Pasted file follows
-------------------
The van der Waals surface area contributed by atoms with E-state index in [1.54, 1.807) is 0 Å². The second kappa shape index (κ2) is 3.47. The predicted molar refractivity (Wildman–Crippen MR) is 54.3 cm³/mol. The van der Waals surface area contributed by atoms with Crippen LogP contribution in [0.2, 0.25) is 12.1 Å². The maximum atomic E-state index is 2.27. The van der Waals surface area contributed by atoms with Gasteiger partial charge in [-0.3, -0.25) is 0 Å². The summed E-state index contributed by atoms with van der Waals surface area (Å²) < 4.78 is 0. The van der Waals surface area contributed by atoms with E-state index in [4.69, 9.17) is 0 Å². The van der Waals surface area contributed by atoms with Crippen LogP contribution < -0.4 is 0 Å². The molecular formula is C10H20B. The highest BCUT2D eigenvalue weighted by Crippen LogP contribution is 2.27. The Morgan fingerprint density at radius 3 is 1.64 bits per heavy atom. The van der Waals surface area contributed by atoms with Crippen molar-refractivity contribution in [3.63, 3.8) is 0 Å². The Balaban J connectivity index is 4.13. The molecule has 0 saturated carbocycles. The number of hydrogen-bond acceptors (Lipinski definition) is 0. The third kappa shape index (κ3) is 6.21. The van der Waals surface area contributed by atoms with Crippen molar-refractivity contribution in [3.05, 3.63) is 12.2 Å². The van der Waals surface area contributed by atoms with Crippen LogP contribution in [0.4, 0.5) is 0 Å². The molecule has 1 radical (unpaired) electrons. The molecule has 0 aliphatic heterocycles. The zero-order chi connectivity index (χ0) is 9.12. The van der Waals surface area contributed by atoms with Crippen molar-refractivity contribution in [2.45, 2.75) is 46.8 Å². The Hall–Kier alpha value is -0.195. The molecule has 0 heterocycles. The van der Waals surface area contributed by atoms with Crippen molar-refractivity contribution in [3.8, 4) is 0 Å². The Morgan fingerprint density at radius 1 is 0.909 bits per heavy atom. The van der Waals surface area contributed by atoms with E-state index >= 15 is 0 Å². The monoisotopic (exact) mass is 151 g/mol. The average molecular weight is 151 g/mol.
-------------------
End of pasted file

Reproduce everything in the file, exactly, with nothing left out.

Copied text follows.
The van der Waals surface area contributed by atoms with E-state index in [1.54, 1.807) is 0 Å². The second kappa shape index (κ2) is 3.47. The predicted molar refractivity (Wildman–Crippen MR) is 54.3 cm³/mol. The van der Waals surface area contributed by atoms with Crippen LogP contribution in [0.2, 0.25) is 12.1 Å². The maximum atomic E-state index is 2.27. The van der Waals surface area contributed by atoms with Gasteiger partial charge in [-0.3, -0.25) is 0 Å². The summed E-state index contributed by atoms with van der Waals surface area (Å²) < 4.78 is 0. The van der Waals surface area contributed by atoms with E-state index in [4.69, 9.17) is 0 Å². The van der Waals surface area contributed by atoms with Crippen LogP contribution < -0.4 is 0 Å². The molecular formula is C10H20B. The highest BCUT2D eigenvalue weighted by Crippen LogP contribution is 2.27. The Morgan fingerprint density at radius 3 is 1.64 bits per heavy atom. The van der Waals surface area contributed by atoms with Crippen molar-refractivity contribution in [3.63, 3.8) is 0 Å². The Balaban J connectivity index is 4.13. The molecule has 0 saturated carbocycles. The number of hydrogen-bond acceptors (Lipinski definition) is 0. The third kappa shape index (κ3) is 6.21. The van der Waals surface area contributed by atoms with Crippen molar-refractivity contribution in [3.05, 3.63) is 12.2 Å². The van der Waals surface area contributed by atoms with Crippen LogP contribution in [0.4, 0.5) is 0 Å². The molecule has 1 radical (unpaired) electrons. The molecule has 0 aliphatic heterocycles. The zero-order chi connectivity index (χ0) is 9.12. The van der Waals surface area contributed by atoms with Crippen molar-refractivity contribution in [2.45, 2.75) is 46.8 Å². The Hall–Kier alpha value is -0.195. The molecule has 0 heterocycles. The van der Waals surface area contributed by atoms with Crippen molar-refractivity contribution in [3.8, 4) is 0 Å². The Morgan fingerprint density at radius 1 is 0.909 bits per heavy atom. The van der Waals surface area contributed by atoms with E-state index >= 15 is 0 Å². The monoisotopic (exact) mass is 151 g/mol. The average molecular weight is 151 g/mol.